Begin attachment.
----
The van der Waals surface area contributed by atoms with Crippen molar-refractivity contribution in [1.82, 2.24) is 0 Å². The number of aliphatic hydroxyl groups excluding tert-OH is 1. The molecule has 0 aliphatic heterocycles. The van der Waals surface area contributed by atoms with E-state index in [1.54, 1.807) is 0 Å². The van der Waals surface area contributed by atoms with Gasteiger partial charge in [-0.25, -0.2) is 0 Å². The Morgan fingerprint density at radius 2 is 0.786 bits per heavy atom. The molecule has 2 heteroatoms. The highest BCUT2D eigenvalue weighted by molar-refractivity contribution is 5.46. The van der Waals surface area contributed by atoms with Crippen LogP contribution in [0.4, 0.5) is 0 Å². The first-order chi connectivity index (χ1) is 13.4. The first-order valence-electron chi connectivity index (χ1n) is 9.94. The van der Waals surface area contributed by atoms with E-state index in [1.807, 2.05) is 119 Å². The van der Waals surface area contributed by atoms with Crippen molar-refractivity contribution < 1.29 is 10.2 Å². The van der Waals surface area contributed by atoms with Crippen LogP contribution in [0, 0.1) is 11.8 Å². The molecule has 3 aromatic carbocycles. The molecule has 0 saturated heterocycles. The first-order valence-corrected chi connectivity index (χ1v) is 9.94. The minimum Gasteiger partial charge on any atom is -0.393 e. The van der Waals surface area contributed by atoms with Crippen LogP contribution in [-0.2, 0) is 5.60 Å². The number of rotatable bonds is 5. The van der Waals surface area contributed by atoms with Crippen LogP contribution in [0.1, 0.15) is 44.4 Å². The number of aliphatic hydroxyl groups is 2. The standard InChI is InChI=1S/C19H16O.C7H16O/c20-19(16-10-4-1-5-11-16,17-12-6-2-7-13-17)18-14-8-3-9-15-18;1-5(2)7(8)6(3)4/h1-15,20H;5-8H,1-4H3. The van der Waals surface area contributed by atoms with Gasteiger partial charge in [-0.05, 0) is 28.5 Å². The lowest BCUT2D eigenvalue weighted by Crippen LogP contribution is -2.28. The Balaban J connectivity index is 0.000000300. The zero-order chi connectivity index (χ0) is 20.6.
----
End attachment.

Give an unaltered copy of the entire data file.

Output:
The van der Waals surface area contributed by atoms with Crippen molar-refractivity contribution in [1.82, 2.24) is 0 Å². The number of aliphatic hydroxyl groups excluding tert-OH is 1. The molecule has 0 aliphatic heterocycles. The van der Waals surface area contributed by atoms with E-state index in [1.54, 1.807) is 0 Å². The van der Waals surface area contributed by atoms with Gasteiger partial charge in [-0.25, -0.2) is 0 Å². The Morgan fingerprint density at radius 2 is 0.786 bits per heavy atom. The molecule has 2 heteroatoms. The highest BCUT2D eigenvalue weighted by molar-refractivity contribution is 5.46. The van der Waals surface area contributed by atoms with Crippen LogP contribution in [0.4, 0.5) is 0 Å². The first-order chi connectivity index (χ1) is 13.4. The first-order valence-electron chi connectivity index (χ1n) is 9.94. The van der Waals surface area contributed by atoms with E-state index in [1.807, 2.05) is 119 Å². The van der Waals surface area contributed by atoms with Crippen molar-refractivity contribution < 1.29 is 10.2 Å². The van der Waals surface area contributed by atoms with Crippen LogP contribution in [0, 0.1) is 11.8 Å². The molecule has 3 aromatic carbocycles. The molecule has 0 saturated heterocycles. The first-order valence-corrected chi connectivity index (χ1v) is 9.94. The minimum Gasteiger partial charge on any atom is -0.393 e. The van der Waals surface area contributed by atoms with Crippen LogP contribution in [-0.2, 0) is 5.60 Å². The number of rotatable bonds is 5. The van der Waals surface area contributed by atoms with Crippen LogP contribution in [0.1, 0.15) is 44.4 Å². The number of aliphatic hydroxyl groups is 2. The standard InChI is InChI=1S/C19H16O.C7H16O/c20-19(16-10-4-1-5-11-16,17-12-6-2-7-13-17)18-14-8-3-9-15-18;1-5(2)7(8)6(3)4/h1-15,20H;5-8H,1-4H3. The van der Waals surface area contributed by atoms with Gasteiger partial charge in [-0.05, 0) is 28.5 Å². The lowest BCUT2D eigenvalue weighted by Crippen LogP contribution is -2.28. The Balaban J connectivity index is 0.000000300. The zero-order chi connectivity index (χ0) is 20.6.